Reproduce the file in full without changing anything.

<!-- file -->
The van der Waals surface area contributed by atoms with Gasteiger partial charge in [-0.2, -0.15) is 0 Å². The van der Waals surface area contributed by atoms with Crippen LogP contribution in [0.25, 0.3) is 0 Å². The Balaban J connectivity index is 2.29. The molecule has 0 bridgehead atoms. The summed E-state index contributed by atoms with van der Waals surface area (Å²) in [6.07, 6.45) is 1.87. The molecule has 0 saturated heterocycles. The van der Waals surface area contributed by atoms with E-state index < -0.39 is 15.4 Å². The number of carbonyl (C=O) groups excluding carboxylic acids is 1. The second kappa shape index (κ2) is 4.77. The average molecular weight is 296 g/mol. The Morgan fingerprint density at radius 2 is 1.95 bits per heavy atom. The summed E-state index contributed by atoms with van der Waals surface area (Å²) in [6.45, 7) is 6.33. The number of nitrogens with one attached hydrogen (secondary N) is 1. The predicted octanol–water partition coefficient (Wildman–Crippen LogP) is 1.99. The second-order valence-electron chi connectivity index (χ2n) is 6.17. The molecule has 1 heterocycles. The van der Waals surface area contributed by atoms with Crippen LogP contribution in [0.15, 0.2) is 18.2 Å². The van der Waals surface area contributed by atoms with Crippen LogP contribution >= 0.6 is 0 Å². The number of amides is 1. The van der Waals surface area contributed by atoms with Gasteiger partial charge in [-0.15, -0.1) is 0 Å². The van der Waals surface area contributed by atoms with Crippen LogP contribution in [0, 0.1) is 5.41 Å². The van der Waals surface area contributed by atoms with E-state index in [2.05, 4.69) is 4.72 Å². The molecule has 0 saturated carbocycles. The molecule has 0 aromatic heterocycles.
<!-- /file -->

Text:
The van der Waals surface area contributed by atoms with Gasteiger partial charge in [-0.2, -0.15) is 0 Å². The van der Waals surface area contributed by atoms with Crippen LogP contribution in [0.25, 0.3) is 0 Å². The Balaban J connectivity index is 2.29. The molecule has 0 bridgehead atoms. The summed E-state index contributed by atoms with van der Waals surface area (Å²) in [6.07, 6.45) is 1.87. The molecule has 0 saturated heterocycles. The van der Waals surface area contributed by atoms with E-state index < -0.39 is 15.4 Å². The number of carbonyl (C=O) groups excluding carboxylic acids is 1. The second kappa shape index (κ2) is 4.77. The average molecular weight is 296 g/mol. The Morgan fingerprint density at radius 2 is 1.95 bits per heavy atom. The summed E-state index contributed by atoms with van der Waals surface area (Å²) in [6.45, 7) is 6.33. The number of nitrogens with one attached hydrogen (secondary N) is 1. The predicted octanol–water partition coefficient (Wildman–Crippen LogP) is 1.99. The second-order valence-electron chi connectivity index (χ2n) is 6.17. The molecule has 1 heterocycles. The van der Waals surface area contributed by atoms with Crippen LogP contribution in [0.15, 0.2) is 18.2 Å². The van der Waals surface area contributed by atoms with Crippen LogP contribution >= 0.6 is 0 Å². The number of amides is 1. The van der Waals surface area contributed by atoms with Gasteiger partial charge in [-0.15, -0.1) is 0 Å². The van der Waals surface area contributed by atoms with Crippen LogP contribution in [0, 0.1) is 5.41 Å². The van der Waals surface area contributed by atoms with E-state index in [2.05, 4.69) is 4.72 Å². The molecule has 0 saturated carbocycles. The molecule has 0 aromatic heterocycles.